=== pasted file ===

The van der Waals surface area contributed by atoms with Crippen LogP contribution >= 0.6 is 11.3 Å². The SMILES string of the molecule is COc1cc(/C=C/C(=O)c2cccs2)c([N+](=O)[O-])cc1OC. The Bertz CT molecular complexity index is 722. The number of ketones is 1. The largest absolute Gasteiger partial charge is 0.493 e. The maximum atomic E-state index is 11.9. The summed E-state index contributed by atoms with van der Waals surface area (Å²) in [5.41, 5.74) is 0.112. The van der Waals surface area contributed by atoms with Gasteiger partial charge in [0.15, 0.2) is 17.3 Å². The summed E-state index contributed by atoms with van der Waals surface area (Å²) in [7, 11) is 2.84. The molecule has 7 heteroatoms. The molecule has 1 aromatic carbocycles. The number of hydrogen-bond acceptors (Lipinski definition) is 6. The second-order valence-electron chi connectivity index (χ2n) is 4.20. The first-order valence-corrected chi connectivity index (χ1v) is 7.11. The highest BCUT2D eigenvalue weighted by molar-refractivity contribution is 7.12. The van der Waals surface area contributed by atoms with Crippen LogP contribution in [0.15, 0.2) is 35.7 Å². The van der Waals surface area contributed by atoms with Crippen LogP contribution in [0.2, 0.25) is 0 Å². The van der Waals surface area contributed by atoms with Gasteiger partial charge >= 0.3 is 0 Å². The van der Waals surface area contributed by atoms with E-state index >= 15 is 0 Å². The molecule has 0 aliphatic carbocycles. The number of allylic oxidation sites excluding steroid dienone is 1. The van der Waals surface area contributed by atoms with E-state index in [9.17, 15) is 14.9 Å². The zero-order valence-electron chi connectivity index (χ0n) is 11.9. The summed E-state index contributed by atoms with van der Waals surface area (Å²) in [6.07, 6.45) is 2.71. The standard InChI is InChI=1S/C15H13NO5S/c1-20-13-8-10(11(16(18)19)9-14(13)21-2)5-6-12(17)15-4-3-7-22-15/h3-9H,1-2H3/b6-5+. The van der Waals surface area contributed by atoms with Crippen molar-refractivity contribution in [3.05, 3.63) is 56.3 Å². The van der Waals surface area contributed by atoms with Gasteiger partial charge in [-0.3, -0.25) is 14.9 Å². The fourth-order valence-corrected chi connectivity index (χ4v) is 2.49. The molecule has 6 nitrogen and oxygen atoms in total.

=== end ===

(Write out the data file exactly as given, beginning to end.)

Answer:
The van der Waals surface area contributed by atoms with Crippen LogP contribution >= 0.6 is 11.3 Å². The SMILES string of the molecule is COc1cc(/C=C/C(=O)c2cccs2)c([N+](=O)[O-])cc1OC. The Bertz CT molecular complexity index is 722. The number of ketones is 1. The largest absolute Gasteiger partial charge is 0.493 e. The maximum atomic E-state index is 11.9. The summed E-state index contributed by atoms with van der Waals surface area (Å²) in [5.41, 5.74) is 0.112. The van der Waals surface area contributed by atoms with Gasteiger partial charge in [0.15, 0.2) is 17.3 Å². The summed E-state index contributed by atoms with van der Waals surface area (Å²) in [7, 11) is 2.84. The molecule has 7 heteroatoms. The molecule has 1 aromatic carbocycles. The number of hydrogen-bond acceptors (Lipinski definition) is 6. The second-order valence-electron chi connectivity index (χ2n) is 4.20. The first-order valence-corrected chi connectivity index (χ1v) is 7.11. The highest BCUT2D eigenvalue weighted by molar-refractivity contribution is 7.12. The van der Waals surface area contributed by atoms with Crippen LogP contribution in [0.15, 0.2) is 35.7 Å². The van der Waals surface area contributed by atoms with Crippen LogP contribution in [0.2, 0.25) is 0 Å². The van der Waals surface area contributed by atoms with Gasteiger partial charge >= 0.3 is 0 Å². The van der Waals surface area contributed by atoms with E-state index >= 15 is 0 Å². The molecule has 0 aliphatic carbocycles. The number of allylic oxidation sites excluding steroid dienone is 1. The van der Waals surface area contributed by atoms with E-state index in [9.17, 15) is 14.9 Å². The zero-order valence-electron chi connectivity index (χ0n) is 11.9. The summed E-state index contributed by atoms with van der Waals surface area (Å²) in [6.07, 6.45) is 2.71. The standard InChI is InChI=1S/C15H13NO5S/c1-20-13-8-10(11(16(18)19)9-14(13)21-2)5-6-12(17)15-4-3-7-22-15/h3-9H,1-2H3/b6-5+. The van der Waals surface area contributed by atoms with Crippen molar-refractivity contribution in [3.05, 3.63) is 56.3 Å². The van der Waals surface area contributed by atoms with Gasteiger partial charge in [-0.3, -0.25) is 14.9 Å². The fourth-order valence-corrected chi connectivity index (χ4v) is 2.49. The molecule has 6 nitrogen and oxygen atoms in total.